These two scores are the primary scores you will need to remember as your SAT scores. But if you want to further understand the nuances of the scoring system and where you could have improved, you can analyze the rest of the scores given in the report.

Individual Test Scores - The individual test scores are based on the marks you have scored in the subdivisions of the two parts of the exam. If you have a more diagnostic approach toward the exam you can find how much you have scored in various parts of the SAT.

Sub-scores - For further details regarding the scores you can look into the sub-scores which will be available at the bottom of the first page in the score report. This will be scored on a scale between 1-15.

The concepts that are assessed for sub-scores are those in questions dealing with command in evidence, words in context, expression of ideas, expression of ideas, Standard English Conventions, algebraic concepts, problem-solving, and data analysis along with advanced Math.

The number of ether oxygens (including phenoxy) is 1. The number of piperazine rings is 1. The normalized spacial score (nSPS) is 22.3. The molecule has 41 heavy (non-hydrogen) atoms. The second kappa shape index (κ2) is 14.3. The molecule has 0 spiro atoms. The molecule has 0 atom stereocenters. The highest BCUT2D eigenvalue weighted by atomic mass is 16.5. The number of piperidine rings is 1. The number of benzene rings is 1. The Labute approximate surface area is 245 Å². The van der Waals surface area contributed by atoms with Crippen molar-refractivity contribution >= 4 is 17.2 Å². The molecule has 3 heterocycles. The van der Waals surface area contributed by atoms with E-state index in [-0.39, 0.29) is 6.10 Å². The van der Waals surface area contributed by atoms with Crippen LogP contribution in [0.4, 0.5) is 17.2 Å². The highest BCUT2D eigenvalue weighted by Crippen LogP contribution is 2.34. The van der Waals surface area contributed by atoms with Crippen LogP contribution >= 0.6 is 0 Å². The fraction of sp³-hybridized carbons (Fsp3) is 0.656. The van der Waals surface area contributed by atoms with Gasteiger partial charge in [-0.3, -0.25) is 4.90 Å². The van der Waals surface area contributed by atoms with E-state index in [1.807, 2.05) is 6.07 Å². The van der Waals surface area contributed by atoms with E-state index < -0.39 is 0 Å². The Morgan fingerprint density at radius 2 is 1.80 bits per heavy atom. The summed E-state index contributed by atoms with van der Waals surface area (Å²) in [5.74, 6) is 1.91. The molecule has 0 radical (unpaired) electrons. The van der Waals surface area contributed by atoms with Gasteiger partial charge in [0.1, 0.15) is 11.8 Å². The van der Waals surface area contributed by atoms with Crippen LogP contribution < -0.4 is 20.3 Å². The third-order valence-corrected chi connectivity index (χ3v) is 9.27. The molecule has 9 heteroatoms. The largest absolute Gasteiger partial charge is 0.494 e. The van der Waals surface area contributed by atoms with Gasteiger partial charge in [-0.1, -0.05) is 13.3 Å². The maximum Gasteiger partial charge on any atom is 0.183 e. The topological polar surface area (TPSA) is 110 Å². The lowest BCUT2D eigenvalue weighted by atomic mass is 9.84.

Cross-test Scores - The cross-test scores are the scores that are for the areas called Analysis in History and Analysis in Science. These areas are not explicitly asked in the test and hence are scores for questions that come close to these subjects. It appears in the lower half of the front page of the score report and is scaled between 10-40. Apart from all these scores, you will also be able to see your old SAT scores .

SAT User Percentile - After going through the scores, you can review your percentiles where the SAT User Percentile stands for your percentile with respect to the test-takers in your year.